Wednesday, May 11, 2011

Airing Dirty Laundry for All to See

This morning I had the pleasure of helping Environmental Defence and their Come Clean project. With the federal election behind us, the focus in Ontario is now on the provincial election coming up in October. There's no time like the present to get both our newly elected federal officials and the provincial candidates to Come Clean and provide straight answers on where they stand on environmental issues. How do we get their attention? Air their dirty laundry on the front lawn at Queen's Park (home to Ontario's provincial parliament).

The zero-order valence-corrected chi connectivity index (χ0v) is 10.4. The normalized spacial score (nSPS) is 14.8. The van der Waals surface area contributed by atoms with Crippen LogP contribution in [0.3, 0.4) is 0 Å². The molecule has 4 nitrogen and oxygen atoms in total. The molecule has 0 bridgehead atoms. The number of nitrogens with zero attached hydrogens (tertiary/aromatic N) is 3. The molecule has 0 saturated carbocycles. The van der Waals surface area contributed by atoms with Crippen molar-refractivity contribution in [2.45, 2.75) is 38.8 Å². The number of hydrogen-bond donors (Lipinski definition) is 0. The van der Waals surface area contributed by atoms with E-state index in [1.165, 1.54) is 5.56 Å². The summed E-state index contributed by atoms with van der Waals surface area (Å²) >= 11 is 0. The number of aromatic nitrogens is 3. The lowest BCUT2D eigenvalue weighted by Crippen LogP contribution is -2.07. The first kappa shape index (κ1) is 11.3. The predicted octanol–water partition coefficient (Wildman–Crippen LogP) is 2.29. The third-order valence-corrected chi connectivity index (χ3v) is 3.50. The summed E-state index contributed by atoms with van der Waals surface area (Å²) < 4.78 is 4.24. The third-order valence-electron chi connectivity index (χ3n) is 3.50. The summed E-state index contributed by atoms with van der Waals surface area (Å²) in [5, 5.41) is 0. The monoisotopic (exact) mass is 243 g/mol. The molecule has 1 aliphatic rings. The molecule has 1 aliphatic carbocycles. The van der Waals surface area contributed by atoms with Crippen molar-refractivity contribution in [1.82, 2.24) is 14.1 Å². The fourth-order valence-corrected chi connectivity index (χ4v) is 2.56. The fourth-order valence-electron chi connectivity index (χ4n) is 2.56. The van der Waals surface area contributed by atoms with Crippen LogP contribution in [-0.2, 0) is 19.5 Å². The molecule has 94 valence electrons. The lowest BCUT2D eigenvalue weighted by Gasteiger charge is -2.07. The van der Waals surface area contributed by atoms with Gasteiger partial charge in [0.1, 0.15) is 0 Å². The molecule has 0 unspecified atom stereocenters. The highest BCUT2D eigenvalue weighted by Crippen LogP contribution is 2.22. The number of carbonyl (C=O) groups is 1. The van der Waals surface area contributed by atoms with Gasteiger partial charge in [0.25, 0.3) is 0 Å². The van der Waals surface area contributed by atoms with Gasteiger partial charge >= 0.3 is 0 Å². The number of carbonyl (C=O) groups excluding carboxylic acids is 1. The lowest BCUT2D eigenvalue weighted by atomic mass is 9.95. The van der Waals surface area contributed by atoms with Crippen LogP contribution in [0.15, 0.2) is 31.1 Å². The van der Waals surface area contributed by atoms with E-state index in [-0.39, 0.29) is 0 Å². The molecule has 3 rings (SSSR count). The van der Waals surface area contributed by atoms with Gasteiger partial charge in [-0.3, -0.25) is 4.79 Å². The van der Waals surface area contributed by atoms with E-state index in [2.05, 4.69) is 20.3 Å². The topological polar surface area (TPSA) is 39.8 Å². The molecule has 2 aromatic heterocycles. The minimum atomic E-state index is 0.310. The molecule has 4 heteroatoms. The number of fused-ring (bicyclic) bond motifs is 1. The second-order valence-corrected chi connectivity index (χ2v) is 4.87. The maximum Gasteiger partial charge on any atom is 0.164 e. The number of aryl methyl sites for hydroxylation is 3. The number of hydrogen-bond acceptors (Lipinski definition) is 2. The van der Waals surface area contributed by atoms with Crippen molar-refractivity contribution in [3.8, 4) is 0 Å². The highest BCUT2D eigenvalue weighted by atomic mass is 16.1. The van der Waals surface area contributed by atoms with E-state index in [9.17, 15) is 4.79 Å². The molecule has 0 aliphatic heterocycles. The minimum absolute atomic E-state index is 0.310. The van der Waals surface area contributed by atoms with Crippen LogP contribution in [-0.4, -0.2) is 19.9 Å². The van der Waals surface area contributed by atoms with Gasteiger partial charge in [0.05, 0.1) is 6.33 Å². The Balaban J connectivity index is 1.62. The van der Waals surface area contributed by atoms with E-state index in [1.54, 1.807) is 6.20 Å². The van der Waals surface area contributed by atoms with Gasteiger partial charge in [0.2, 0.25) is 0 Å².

The dirty bed sheet reads, "Bed bugs, bed bugs, everywhere! ... Why, you might ask? Well that's because a year ago our Nanny Premier Dalton McGuinty banned pesticide use across the province." - Conservative MPP Randy Hillier. For those of you who didn't hear, Toronto had a bed bug outbreak in the winter, and Premier McGuinty banned pesticides in 2009. Mr. Hillier thinks the latter is to blame for the former, ignoring three facts: (1) the ban makes exceptions when public health and safety are in jeopardy; (2) several pesticide products are still approved for use; and (3) businesses may only use these products once licensed. Most importantly, our rivers and lakes are being kept clean of cancer-causing toxins. We should thank Premier McGuinty for being a good nanny! As for Mr. Hillier, he's got some laundry to do.